An effective transport infrastructure is a fundamental part of a city’s makeup. Today, over half the world’s population already lives in an urban environment. The large metropolises are growing larger and new megacities are emerging. Urban space is being redefined: After decades of exodus to the suburbs, city centers have regained their appeal among people of all ages and lifestyles, and are once again seen as places where work and private life can be readily combined. The way in which people move around cities in future will also have a significant influence on their architecture. From individual apartments to city planning concepts, a whole new urban aesthetic will emerge.
As an architect, a central aspect of my job is designing urban space to provide a positive experience and offer quality living. A city is an organism that consists of overlapping areas, stories and people – all in a constant state of change and hence always on the move. The functions and impact of urban areas can be very different, varying from stimulating or challenging to relaxing. Moving about in these spaces gives rise to physical spatial processes. This is how we experience architecture – by seeing, hearing and touching it and by moving within the spaces.
Expressways, train connections and public transport are the lifelines of urban space. At the same time, the growing volume of traffic – often with drastic consequences – constitutes a common challenge for city planners, architects and automakers. After all, the car is and will remain a basic component of city life.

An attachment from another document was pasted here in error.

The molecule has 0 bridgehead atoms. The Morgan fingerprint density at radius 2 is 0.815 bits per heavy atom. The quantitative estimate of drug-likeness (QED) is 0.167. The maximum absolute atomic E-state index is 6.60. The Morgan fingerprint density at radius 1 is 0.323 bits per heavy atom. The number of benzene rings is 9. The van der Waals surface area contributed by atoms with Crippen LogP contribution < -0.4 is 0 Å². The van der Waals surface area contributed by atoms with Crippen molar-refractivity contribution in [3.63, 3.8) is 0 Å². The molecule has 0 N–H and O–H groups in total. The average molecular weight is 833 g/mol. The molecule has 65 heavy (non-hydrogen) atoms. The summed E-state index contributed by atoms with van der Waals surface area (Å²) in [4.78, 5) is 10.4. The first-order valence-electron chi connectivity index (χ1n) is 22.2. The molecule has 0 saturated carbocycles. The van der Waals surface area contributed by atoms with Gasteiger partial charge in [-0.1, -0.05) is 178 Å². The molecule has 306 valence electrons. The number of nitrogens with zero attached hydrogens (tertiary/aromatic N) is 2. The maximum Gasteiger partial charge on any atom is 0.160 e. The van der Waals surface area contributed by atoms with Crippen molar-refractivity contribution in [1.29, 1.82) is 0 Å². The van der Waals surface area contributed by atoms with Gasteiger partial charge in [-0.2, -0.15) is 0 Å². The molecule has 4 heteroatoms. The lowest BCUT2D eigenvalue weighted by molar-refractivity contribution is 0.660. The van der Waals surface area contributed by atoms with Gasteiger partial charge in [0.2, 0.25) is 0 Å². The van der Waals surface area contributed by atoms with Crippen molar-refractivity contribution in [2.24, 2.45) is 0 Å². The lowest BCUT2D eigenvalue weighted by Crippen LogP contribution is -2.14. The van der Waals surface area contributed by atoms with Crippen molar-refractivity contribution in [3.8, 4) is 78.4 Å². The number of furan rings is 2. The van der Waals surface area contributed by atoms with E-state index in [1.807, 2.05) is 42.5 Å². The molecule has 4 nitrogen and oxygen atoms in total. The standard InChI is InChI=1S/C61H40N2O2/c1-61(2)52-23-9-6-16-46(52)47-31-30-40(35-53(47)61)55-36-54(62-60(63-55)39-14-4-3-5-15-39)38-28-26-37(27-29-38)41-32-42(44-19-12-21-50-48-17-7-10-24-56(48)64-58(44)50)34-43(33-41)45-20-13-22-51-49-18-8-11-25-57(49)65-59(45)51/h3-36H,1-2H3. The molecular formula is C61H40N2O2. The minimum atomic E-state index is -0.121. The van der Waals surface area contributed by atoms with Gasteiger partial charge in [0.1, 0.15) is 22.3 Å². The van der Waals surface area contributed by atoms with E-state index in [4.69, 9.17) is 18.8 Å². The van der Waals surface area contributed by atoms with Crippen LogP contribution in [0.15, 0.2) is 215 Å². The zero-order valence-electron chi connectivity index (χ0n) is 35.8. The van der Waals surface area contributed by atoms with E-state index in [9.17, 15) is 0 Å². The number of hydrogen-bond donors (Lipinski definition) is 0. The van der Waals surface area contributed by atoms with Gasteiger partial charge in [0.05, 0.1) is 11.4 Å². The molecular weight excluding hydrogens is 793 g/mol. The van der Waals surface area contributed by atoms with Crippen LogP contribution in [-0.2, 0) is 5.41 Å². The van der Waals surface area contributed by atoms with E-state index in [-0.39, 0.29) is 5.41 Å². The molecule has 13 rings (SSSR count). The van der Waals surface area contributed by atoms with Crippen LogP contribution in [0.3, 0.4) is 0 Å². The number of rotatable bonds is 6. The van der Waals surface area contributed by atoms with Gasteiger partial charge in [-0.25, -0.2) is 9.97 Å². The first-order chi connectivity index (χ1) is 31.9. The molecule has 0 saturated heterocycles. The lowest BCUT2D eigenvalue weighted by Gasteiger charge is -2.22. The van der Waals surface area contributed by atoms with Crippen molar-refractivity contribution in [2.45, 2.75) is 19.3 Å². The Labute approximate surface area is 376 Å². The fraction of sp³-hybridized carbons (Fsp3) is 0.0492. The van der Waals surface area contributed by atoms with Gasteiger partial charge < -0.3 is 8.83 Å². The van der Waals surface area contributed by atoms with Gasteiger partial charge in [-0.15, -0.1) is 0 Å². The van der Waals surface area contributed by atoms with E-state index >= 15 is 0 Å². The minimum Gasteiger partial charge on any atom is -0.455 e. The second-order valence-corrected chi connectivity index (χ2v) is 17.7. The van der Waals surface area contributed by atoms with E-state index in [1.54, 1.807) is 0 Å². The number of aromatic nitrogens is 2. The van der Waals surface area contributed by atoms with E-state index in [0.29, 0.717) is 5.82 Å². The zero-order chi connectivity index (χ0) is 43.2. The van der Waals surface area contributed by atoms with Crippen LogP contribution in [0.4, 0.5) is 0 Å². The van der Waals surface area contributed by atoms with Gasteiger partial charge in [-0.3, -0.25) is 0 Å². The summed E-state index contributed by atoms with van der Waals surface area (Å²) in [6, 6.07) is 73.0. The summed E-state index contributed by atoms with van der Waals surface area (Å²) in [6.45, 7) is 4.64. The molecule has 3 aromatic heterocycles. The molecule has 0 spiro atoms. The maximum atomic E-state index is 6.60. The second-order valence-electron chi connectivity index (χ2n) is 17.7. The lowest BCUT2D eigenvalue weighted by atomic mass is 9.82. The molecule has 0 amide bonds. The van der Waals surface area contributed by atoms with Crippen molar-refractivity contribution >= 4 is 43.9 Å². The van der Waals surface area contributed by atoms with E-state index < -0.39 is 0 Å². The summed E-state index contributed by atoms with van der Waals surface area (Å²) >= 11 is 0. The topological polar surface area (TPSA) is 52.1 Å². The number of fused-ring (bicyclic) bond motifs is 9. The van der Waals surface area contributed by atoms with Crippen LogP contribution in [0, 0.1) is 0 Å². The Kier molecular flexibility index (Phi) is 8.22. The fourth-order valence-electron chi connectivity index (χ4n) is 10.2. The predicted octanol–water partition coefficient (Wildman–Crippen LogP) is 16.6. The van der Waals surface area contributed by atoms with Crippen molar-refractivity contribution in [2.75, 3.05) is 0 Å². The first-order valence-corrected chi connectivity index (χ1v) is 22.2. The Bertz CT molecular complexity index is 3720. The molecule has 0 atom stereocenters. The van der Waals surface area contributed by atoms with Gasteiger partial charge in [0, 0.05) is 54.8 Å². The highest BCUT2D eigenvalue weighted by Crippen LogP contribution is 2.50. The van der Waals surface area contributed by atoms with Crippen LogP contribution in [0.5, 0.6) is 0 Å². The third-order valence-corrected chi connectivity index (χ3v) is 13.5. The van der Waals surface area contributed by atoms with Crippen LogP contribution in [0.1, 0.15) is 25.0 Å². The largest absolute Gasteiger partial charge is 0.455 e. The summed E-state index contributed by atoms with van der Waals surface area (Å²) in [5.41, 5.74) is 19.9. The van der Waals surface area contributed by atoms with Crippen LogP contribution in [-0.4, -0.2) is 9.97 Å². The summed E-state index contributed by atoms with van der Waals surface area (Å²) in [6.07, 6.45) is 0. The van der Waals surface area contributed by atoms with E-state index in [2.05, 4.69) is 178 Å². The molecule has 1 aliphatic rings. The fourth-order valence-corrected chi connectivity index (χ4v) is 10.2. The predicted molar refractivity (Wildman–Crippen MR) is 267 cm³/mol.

Problems with emissions, growing traffic density and insufficient parking facilities call for new, intelligent ideas and alternative technical solutions such as electromobility in order to ensure that urban mobility will remain possible in future. And in order to design these solutions in a way that is both environmentally compatible and consistent with a high quality of life.
The cities of the future need both movement and balance. And architecture can readily reveal both. For example, our design for the German Pavilion at the World Expo 2010 in Shanghai symbolized balance. The different parts of the building supported one another. You could sense the importance of balance. Balance as a metaphor for tomorrow’s cities. Balance as a necessary condition for movement.
Interior designer Susanne Schmidhuber was born in 1956. Together with her husband, Prof. Klaus Schmidhuber, she founded the architectural firm Schmidhuber+Partner in Munich in 1984, where she currently works with four partners and a team of some 60 architects, interior designers and designers. Schmidhuber+Partner was responsible for the prizewinning German Pavilion at EXPO 2010 in Shanghai and regularly designs exhibition architecture and trade fair stands for clients, such as Audi, Lamborghini